Jon Miller

Total 1450 Posts

The Continuous Improvement Apple Tree

Apples are one of the most popular fruit. They are bright, sweet and the subject of children’s books, religious symbolism and business metaphors. Most people have an idea where apples come from. Grocery stores. They are readily available all-year-round thanks to cold storage warehouses. Many of these warehouses are just

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Toyota Kata Crossword Puzzle

One of my weekly responsibilities is to contribute a blog post. The hardest part of this is coming up with something to write about. I’ve managed to keep it up for quite a few years, but finding topics is starting to get challenging. This hasn’t been helped by the reduced

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How to Have a Happy New Year

The end of one year and the start of the next one is a time to reflect on a question; how can we make this year better than the last? What have we learned? What do we still need to learn to have a happy new year? Especially this past

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Better Living through Algorithms

I’ve been reflecting on an article from June of this year. It’s about Daniel Kahneman’s efforts to help organizations to become better at decision-making. He is a Nobel Prize winning psychologist and behavioral economist who retired from teaching to enter the consulting world. In the article he says he “expected to

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Simpler Definitions of Muri, Muda and Mura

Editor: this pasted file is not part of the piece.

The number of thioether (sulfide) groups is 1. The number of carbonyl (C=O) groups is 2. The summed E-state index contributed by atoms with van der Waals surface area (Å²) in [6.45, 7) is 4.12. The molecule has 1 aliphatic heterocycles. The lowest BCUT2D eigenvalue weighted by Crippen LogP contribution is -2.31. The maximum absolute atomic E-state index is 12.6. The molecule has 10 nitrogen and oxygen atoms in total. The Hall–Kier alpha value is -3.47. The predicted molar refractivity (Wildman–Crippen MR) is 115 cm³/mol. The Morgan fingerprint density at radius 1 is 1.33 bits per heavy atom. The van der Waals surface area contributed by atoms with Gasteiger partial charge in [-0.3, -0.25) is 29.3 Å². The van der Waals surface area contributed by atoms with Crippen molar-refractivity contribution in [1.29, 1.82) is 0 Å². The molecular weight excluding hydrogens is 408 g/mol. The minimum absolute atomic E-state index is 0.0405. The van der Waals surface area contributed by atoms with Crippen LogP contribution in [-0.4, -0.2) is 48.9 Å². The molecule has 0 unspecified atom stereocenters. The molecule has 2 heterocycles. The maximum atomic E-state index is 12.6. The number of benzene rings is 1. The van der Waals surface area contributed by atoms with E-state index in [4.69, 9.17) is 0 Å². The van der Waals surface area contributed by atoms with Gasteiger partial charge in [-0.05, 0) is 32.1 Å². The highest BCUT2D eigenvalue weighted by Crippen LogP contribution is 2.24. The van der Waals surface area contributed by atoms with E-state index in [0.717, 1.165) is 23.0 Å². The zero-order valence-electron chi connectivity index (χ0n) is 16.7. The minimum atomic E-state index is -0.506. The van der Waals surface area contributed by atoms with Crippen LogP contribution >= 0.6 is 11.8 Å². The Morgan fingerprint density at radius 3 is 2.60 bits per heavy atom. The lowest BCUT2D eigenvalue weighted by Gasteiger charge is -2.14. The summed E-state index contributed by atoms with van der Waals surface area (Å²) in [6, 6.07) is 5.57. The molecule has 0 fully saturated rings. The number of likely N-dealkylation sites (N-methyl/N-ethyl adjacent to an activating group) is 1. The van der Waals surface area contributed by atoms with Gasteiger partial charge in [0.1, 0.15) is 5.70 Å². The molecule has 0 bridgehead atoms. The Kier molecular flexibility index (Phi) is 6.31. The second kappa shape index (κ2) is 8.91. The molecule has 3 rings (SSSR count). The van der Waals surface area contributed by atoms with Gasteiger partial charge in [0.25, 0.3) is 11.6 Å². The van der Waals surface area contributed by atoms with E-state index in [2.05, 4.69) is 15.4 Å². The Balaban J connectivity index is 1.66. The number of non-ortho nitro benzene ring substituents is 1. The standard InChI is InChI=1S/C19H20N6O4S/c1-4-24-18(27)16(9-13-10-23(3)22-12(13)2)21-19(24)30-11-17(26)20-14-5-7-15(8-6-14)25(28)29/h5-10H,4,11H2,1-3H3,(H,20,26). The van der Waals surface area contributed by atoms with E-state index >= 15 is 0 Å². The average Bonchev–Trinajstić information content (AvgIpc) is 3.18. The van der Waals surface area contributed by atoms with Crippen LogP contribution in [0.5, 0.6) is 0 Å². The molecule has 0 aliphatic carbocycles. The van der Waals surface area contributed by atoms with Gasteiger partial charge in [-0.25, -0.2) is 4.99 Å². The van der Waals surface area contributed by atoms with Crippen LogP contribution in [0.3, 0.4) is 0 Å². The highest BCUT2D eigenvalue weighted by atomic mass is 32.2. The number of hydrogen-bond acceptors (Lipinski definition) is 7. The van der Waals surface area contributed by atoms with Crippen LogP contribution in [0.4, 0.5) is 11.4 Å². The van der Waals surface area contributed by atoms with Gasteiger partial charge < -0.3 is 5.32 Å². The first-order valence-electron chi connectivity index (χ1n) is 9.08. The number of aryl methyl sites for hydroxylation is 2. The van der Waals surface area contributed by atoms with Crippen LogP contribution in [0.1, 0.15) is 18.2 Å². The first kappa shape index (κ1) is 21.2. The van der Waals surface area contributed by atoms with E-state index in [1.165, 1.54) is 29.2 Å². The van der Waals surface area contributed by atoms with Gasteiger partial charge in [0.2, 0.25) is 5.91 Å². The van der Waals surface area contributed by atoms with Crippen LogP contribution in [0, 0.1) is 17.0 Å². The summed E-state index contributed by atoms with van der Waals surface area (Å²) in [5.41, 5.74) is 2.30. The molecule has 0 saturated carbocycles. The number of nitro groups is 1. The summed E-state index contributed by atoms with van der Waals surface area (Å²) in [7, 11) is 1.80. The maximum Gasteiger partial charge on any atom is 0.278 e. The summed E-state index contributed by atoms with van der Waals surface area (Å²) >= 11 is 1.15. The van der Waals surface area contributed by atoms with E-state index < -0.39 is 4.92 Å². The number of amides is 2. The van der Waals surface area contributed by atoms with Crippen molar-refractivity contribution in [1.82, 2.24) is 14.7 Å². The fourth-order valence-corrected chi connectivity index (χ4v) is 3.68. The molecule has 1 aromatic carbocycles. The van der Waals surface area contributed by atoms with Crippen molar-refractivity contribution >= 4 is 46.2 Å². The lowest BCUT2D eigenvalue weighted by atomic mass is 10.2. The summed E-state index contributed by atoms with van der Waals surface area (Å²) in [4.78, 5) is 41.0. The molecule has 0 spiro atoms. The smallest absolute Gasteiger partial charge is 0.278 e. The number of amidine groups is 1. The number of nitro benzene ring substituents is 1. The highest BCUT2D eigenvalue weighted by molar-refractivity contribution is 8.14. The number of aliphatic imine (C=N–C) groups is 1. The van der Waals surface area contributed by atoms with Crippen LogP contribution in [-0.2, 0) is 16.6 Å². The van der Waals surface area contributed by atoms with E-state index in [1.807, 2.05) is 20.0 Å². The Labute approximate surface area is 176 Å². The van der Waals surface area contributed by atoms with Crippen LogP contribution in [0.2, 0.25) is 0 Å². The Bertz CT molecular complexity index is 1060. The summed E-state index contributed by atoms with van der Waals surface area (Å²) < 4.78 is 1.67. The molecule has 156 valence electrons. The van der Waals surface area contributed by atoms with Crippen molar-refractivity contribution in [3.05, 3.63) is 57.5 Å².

In the Lean lexicon are three Japanese words that describe the nature of losses in a system. They are muri, muda and mura. In English these are often translated as overburden, waste and variation. The seven types of waste are well-known by now. For many organizations, the main focus of

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Gratitude as a Performance Metric?

Each year during the November harvest festival, I take time to reflect on thankfulness. This year it’s less about appreciating the fruits of efforts, payoffs from sacrifices, or being grateful for seeds sewn long ago. It feels more like an exercise in surveying the land after a flood has washed

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Lean Thinking and the Swiss Cheese Model

This pandemic has introduced many new terms and concepts into the popular consciousness. We work to flatten the curve. Policies now state that some businesses and jobs as essential. We are aware of the dangers of asymptomatic transmission. The “Swiss cheese model” is one such term. For those of us

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Five 5 Why Fallacies to Avoid

I was updating a few old articles on problem solving and came across some notes from a few years ago. These notes were on topics related to root cause analysis that I’ve written or spoken about. I picked out a few old favorites and packaged them here as five fallacies

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